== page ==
Brian White | December 22, 2018 | Auto Accidents
If you get into an accident and you were not wearing your seatbelt in the state of Texas, failure to buckle up could negatively impact your personal injury claim. It is the law in Texas to always wear a seatbelt as a motor vehicle driver or passenger. To learn more about traffic laws in Houston, you can talk to a personal injury lawyer. Violating the state’s seatbelt law can result in a fine of up to $200 as a traffic infraction, but what are the ramifications after an accident?
Seatbelt Facts and Statistics
Seatbelts save lives. In 2016, seatbelts prevented an estimated 14,668 fatalities. This number could have been about 2,450 lives higher had everyone in the country worn seatbelts, but nearly 27.5 million Americans do not buckle up, on average. The seat belt use rate in 2016 was 90.1%. Wearing a seatbelt is a smart move as a motor vehicle driver – for personal and financial reasons. Not only can wearing a seatbelt protect you from serious injuries; it can also strengthen your personal injury claim.
Drivers and passengers in Texas have to wear seatbelts at all times. These seatbelts must be in proper working condition and used as the manufacturer intended. Children younger than five years old and less than 36 inches tall must sit in child passenger safety seat systems. These include booster seats and car seats. All children younger than the age of 17 must use a safety belt or child safety seat. Driving without wearing a seatbelt is breaking the law in Texas. If you break this law and get into an accident, the defendant could use it against you to diminish the value of your claim.
Comparative Fault in Texas
Texas is a modified comparative fault state, as are 32 other states in the U.S. Under modified comparative fault laws, a plaintiff and a defendant in a personal injury claim can share fault and liability for an accident, but the plaintiff can still qualify for compensation. In Texas, a plaintiff may still qualify for compensation as long as his or her percentage of fault for injuries is 50% or less. In contributory fault states, on the other hand, just 1% of fault could bar a plaintiff from recovery.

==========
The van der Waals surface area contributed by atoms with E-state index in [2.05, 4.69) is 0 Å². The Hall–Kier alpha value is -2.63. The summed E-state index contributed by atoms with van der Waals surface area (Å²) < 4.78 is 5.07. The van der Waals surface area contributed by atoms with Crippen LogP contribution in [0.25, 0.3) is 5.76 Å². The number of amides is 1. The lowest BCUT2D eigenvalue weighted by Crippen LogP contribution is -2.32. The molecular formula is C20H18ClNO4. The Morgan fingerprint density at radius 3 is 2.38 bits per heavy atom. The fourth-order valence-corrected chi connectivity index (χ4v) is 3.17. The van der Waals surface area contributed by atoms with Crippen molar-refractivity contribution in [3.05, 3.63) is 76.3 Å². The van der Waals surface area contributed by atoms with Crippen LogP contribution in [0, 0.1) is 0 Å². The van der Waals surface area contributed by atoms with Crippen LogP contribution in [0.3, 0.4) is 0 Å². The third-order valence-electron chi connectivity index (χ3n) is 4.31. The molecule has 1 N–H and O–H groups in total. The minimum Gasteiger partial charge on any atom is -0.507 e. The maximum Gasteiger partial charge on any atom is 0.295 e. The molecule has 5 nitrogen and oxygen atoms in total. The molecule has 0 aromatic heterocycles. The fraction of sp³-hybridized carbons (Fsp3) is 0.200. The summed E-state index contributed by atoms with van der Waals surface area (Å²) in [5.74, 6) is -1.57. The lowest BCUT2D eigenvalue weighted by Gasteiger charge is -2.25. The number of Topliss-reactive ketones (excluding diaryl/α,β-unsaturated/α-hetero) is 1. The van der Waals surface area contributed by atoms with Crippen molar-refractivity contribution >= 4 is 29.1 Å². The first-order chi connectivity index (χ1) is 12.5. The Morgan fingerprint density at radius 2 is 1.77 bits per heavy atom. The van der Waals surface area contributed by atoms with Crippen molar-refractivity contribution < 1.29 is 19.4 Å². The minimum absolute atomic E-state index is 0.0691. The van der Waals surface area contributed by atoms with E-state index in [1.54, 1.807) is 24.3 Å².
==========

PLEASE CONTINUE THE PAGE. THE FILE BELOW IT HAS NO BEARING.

Due to Texas’s modified comparative negligence laws, a defendant in a car accident case could allege the plaintiff’s shared fault in an attempt to reduce his or her liability. If the courts split fault between the plaintiff and defendant, the plaintiff will only receive a percentage of compensation – one that corresponds with his/her percentage of fault for the incident. Failure to wear a seatbelt in Texas could be grounds for the courts to assign a percentage of fault for injuries with the victim, even if he or she did not cause the accident.
A defendant or insurance company in a car accident case will generally try to use a plaintiff’s failure to wear a seatbelt against him or her as proof of comparative fault. This tactic may work if a medical expert holds that the plaintiff’s injuries most likely would not have occurred – or been as severe – had the plaintiff been obeying the law and wearing a seatbelt at the time of the accident. If the courts agree that the lack of seatbelt wearing contributed to the injuries, the plaintiff will receive a diminished compensation amount.
How to Fight for Fair Compensation
You can still qualify for fair compensation despite not wearing a seatbelt in a recent Houston car accident case. Hiring an attorney can help you combat this common defense. A lawyer can strengthen your case and help you obtain fair recovery through an insurance claim or personal injury lawsuit, even if you did not have your seatbelt on when you got into the accident. Contact a lawyer if you have this type of case on your hands in Texas.